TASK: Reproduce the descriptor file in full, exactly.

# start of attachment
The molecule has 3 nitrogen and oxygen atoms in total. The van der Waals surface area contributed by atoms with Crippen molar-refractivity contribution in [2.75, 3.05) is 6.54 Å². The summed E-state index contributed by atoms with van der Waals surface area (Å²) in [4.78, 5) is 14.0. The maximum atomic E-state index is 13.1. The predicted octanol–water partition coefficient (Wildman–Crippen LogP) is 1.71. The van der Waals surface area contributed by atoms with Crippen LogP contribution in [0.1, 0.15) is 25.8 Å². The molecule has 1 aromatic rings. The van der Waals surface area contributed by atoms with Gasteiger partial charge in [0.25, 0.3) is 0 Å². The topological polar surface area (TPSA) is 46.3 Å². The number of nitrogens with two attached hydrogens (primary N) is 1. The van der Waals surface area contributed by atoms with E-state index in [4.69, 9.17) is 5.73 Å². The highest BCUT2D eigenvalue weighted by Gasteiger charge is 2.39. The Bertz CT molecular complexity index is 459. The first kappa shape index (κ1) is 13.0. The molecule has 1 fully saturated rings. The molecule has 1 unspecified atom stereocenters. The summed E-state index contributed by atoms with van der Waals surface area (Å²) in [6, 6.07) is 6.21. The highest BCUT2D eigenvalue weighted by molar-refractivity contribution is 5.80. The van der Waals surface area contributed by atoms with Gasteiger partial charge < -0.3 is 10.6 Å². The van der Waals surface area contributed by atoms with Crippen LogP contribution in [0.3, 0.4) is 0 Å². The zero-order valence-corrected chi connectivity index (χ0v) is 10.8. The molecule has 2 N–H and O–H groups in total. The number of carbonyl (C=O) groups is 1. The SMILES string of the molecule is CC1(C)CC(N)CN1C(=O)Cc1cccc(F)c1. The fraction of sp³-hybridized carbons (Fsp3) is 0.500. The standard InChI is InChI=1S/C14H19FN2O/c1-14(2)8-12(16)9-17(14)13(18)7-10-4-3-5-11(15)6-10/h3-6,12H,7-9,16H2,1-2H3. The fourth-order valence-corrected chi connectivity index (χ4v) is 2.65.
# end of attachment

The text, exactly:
The molecule has 3 nitrogen and oxygen atoms in total. The van der Waals surface area contributed by atoms with Crippen molar-refractivity contribution in [2.75, 3.05) is 6.54 Å². The summed E-state index contributed by atoms with van der Waals surface area (Å²) in [4.78, 5) is 14.0. The maximum atomic E-state index is 13.1. The predicted octanol–water partition coefficient (Wildman–Crippen LogP) is 1.71. The van der Waals surface area contributed by atoms with Crippen LogP contribution in [0.1, 0.15) is 25.8 Å². The molecule has 1 aromatic rings. The van der Waals surface area contributed by atoms with Gasteiger partial charge in [0.25, 0.3) is 0 Å². The topological polar surface area (TPSA) is 46.3 Å². The number of nitrogens with two attached hydrogens (primary N) is 1. The van der Waals surface area contributed by atoms with E-state index in [4.69, 9.17) is 5.73 Å². The highest BCUT2D eigenvalue weighted by Gasteiger charge is 2.39. The Bertz CT molecular complexity index is 459. The first kappa shape index (κ1) is 13.0. The molecule has 1 fully saturated rings. The molecule has 1 unspecified atom stereocenters. The summed E-state index contributed by atoms with van der Waals surface area (Å²) in [6, 6.07) is 6.21. The highest BCUT2D eigenvalue weighted by molar-refractivity contribution is 5.80. The van der Waals surface area contributed by atoms with Gasteiger partial charge < -0.3 is 10.6 Å². The van der Waals surface area contributed by atoms with Crippen LogP contribution in [0.3, 0.4) is 0 Å². The zero-order valence-corrected chi connectivity index (χ0v) is 10.8. The molecule has 2 N–H and O–H groups in total. The number of carbonyl (C=O) groups is 1. The SMILES string of the molecule is CC1(C)CC(N)CN1C(=O)Cc1cccc(F)c1. The fraction of sp³-hybridized carbons (Fsp3) is 0.500. The standard InChI is InChI=1S/C14H19FN2O/c1-14(2)8-12(16)9-17(14)13(18)7-10-4-3-5-11(15)6-10/h3-6,12H,7-9,16H2,1-2H3. The fourth-order valence-corrected chi connectivity index (χ4v) is 2.65.